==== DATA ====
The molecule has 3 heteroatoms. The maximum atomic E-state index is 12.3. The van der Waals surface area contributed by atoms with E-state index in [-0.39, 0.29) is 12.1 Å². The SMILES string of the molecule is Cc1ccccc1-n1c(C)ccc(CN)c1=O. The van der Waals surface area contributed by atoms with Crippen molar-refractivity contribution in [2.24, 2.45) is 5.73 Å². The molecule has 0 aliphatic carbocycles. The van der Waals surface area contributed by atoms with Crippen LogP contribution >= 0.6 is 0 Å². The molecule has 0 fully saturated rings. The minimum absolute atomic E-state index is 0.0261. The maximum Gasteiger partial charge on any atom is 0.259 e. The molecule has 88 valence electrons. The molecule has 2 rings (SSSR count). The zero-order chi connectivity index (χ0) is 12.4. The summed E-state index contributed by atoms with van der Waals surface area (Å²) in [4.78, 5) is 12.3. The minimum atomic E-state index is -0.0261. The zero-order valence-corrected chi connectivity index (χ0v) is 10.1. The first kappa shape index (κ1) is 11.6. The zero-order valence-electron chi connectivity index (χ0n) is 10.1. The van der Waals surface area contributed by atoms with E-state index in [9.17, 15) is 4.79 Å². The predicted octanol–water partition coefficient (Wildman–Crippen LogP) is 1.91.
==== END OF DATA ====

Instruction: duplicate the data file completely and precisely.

The molecule has 3 heteroatoms. The maximum atomic E-state index is 12.3. The van der Waals surface area contributed by atoms with E-state index in [-0.39, 0.29) is 12.1 Å². The SMILES string of the molecule is Cc1ccccc1-n1c(C)ccc(CN)c1=O. The van der Waals surface area contributed by atoms with Crippen molar-refractivity contribution in [2.24, 2.45) is 5.73 Å². The molecule has 0 aliphatic carbocycles. The van der Waals surface area contributed by atoms with Crippen LogP contribution >= 0.6 is 0 Å². The molecule has 0 fully saturated rings. The minimum absolute atomic E-state index is 0.0261. The maximum Gasteiger partial charge on any atom is 0.259 e. The molecule has 88 valence electrons. The molecule has 2 rings (SSSR count). The zero-order chi connectivity index (χ0) is 12.4. The summed E-state index contributed by atoms with van der Waals surface area (Å²) in [4.78, 5) is 12.3. The minimum atomic E-state index is -0.0261. The zero-order valence-corrected chi connectivity index (χ0v) is 10.1. The first kappa shape index (κ1) is 11.6. The zero-order valence-electron chi connectivity index (χ0n) is 10.1. The van der Waals surface area contributed by atoms with E-state index in [9.17, 15) is 4.79 Å². The predicted octanol–water partition coefficient (Wildman–Crippen LogP) is 1.91.